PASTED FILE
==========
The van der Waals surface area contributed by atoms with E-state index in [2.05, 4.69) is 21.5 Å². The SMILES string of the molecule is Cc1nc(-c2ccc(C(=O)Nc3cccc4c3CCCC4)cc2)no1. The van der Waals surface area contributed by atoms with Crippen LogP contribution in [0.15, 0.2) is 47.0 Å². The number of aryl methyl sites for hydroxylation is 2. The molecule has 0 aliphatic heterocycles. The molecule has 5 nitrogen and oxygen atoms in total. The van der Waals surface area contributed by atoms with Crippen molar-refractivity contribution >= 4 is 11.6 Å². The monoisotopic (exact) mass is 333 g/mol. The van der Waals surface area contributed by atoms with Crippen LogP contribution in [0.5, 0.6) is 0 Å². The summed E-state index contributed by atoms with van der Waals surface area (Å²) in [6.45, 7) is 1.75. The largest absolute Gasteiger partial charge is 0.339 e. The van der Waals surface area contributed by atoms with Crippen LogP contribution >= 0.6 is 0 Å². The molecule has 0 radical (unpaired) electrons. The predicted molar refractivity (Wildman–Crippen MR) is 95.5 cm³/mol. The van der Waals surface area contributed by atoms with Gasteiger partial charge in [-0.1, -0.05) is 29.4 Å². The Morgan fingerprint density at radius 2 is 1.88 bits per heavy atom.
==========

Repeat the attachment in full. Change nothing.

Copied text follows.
The van der Waals surface area contributed by atoms with E-state index in [2.05, 4.69) is 21.5 Å². The SMILES string of the molecule is Cc1nc(-c2ccc(C(=O)Nc3cccc4c3CCCC4)cc2)no1. The van der Waals surface area contributed by atoms with Crippen LogP contribution in [0.15, 0.2) is 47.0 Å². The number of aryl methyl sites for hydroxylation is 2. The molecule has 0 aliphatic heterocycles. The molecule has 5 nitrogen and oxygen atoms in total. The van der Waals surface area contributed by atoms with Crippen molar-refractivity contribution >= 4 is 11.6 Å². The monoisotopic (exact) mass is 333 g/mol. The van der Waals surface area contributed by atoms with Crippen LogP contribution in [0.5, 0.6) is 0 Å². The summed E-state index contributed by atoms with van der Waals surface area (Å²) in [6.45, 7) is 1.75. The largest absolute Gasteiger partial charge is 0.339 e. The van der Waals surface area contributed by atoms with Crippen LogP contribution >= 0.6 is 0 Å². The molecule has 0 radical (unpaired) electrons. The predicted molar refractivity (Wildman–Crippen MR) is 95.5 cm³/mol. The van der Waals surface area contributed by atoms with Gasteiger partial charge in [-0.1, -0.05) is 29.4 Å². The Morgan fingerprint density at radius 2 is 1.88 bits per heavy atom.